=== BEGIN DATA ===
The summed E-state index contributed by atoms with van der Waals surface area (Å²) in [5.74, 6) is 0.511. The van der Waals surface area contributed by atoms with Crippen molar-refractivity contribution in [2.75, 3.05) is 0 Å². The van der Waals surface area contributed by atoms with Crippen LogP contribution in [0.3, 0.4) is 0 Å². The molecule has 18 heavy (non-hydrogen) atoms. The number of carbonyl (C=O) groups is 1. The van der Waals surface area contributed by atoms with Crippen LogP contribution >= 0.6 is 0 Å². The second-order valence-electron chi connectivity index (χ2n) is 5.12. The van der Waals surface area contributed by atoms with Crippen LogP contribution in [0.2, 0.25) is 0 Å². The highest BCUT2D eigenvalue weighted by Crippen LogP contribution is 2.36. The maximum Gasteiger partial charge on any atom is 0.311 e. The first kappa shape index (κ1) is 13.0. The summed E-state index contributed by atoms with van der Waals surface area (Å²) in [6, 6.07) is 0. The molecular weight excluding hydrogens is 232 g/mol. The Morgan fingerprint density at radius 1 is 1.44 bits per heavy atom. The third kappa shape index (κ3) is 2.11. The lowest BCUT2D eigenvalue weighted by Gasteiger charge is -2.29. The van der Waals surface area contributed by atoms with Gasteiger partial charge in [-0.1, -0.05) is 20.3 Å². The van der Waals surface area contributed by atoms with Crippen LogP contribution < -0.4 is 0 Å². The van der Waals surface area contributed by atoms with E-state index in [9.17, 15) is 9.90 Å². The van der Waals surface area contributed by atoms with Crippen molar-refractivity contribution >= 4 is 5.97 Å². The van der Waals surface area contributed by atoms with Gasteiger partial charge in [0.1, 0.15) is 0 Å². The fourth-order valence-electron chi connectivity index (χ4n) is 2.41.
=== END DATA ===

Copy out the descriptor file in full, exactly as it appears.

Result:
The summed E-state index contributed by atoms with van der Waals surface area (Å²) in [5.74, 6) is 0.511. The van der Waals surface area contributed by atoms with Crippen molar-refractivity contribution in [2.75, 3.05) is 0 Å². The van der Waals surface area contributed by atoms with Crippen LogP contribution in [0.3, 0.4) is 0 Å². The molecule has 18 heavy (non-hydrogen) atoms. The number of carbonyl (C=O) groups is 1. The van der Waals surface area contributed by atoms with Crippen LogP contribution >= 0.6 is 0 Å². The second-order valence-electron chi connectivity index (χ2n) is 5.12. The van der Waals surface area contributed by atoms with Crippen LogP contribution in [0.2, 0.25) is 0 Å². The highest BCUT2D eigenvalue weighted by Crippen LogP contribution is 2.36. The maximum Gasteiger partial charge on any atom is 0.311 e. The first kappa shape index (κ1) is 13.0. The summed E-state index contributed by atoms with van der Waals surface area (Å²) in [6, 6.07) is 0. The molecular weight excluding hydrogens is 232 g/mol. The Morgan fingerprint density at radius 1 is 1.44 bits per heavy atom. The third kappa shape index (κ3) is 2.11. The lowest BCUT2D eigenvalue weighted by Gasteiger charge is -2.29. The van der Waals surface area contributed by atoms with Gasteiger partial charge in [-0.1, -0.05) is 20.3 Å². The van der Waals surface area contributed by atoms with Crippen LogP contribution < -0.4 is 0 Å². The van der Waals surface area contributed by atoms with E-state index in [9.17, 15) is 9.90 Å². The van der Waals surface area contributed by atoms with Crippen molar-refractivity contribution >= 4 is 5.97 Å². The van der Waals surface area contributed by atoms with Gasteiger partial charge in [0.1, 0.15) is 0 Å². The fourth-order valence-electron chi connectivity index (χ4n) is 2.41.